Japanese automaker expects to sell 1.5 million zero-emission cars by 2017
TOKYO—Nissan Motor Co. is aiming to be the world’s top green car maker, targeting sales of 1.5 million zero-emission vehicles by 2017 with French partner Renault SA.
The maker of the Leaf electric car has announced its six-year strategy, planning a plug-in hybrid by March 2017 and reducing carbon dioxide emissions by 20 per cent per vehicle compared with 2005 levels.
Japan-based Nissan is also aiming to improve the fuel efficiency of its vehicles by 35 per cent.
Nissan CEO Carlos Ghosn says being ecological can deliver a competitive edge by allowing the automaker to stand out as good corporate citizen.
“More consumers are demanding products in line with their values, including cars and trucks with a lower carbon footprint,” he says. “At the same time, we are using technology to make our factories greener and more efficient.”
Ghosn says Nissan is working on a fuel cell, another kind of zero-emissions vehicle and environmental technologies such as clean diesels.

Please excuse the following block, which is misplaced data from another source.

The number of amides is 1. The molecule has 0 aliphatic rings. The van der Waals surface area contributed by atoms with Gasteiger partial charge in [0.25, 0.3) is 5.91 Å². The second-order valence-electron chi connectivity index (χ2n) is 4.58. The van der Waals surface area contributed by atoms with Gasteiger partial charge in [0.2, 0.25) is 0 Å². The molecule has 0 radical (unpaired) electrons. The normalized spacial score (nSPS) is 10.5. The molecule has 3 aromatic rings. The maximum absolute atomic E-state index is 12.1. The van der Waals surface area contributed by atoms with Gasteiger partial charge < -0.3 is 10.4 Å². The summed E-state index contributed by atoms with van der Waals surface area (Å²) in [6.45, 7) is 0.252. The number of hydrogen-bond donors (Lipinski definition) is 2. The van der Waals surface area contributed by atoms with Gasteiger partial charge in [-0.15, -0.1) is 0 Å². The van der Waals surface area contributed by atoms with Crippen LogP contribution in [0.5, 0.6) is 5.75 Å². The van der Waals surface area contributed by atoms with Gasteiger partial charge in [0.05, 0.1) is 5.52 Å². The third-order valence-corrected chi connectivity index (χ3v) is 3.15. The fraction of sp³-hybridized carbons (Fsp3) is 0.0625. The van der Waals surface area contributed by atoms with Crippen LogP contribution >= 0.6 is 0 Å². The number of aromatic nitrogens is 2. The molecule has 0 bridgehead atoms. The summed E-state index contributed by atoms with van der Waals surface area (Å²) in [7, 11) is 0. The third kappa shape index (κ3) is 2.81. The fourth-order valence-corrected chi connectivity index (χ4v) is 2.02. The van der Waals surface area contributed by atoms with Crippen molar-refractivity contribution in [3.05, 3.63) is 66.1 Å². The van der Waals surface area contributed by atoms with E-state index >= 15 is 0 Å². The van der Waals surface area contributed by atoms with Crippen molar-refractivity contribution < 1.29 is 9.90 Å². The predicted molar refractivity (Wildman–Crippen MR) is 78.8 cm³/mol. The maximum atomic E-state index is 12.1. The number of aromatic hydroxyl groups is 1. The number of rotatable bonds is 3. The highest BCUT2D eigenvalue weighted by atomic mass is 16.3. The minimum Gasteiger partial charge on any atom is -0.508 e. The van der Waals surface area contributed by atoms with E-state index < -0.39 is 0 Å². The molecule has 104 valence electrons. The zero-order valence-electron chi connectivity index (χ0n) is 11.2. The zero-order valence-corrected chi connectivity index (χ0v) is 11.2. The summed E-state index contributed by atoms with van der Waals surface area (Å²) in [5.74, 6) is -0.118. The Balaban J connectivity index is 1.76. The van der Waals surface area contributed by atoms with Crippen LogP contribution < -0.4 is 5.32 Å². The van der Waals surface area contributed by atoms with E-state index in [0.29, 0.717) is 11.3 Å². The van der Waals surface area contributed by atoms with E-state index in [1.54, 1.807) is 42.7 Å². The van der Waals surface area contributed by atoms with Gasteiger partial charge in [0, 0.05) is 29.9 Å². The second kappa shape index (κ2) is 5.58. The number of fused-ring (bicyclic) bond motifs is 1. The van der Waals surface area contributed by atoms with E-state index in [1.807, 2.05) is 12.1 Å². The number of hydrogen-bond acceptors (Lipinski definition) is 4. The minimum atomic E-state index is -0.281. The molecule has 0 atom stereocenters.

Growth in emerging markets like Brazil, India and Russia are expected to overtake Japan in auto demand, which has already fallen behind China, the world’s largest auto market.
Although electric cars remain a niche market thus far, Nissan has sold about 16,600 Leaf cars around the world since they debuted in December 2010.
But competition in electric vehicles has intensified as others, such as Japanese rival Toyota Motor Corp., enter the sector.
Toyota already offers plug-in hybrid cars, which run partly as EVs but switch to become regular hybrids with gas engines when they run out of electric charge.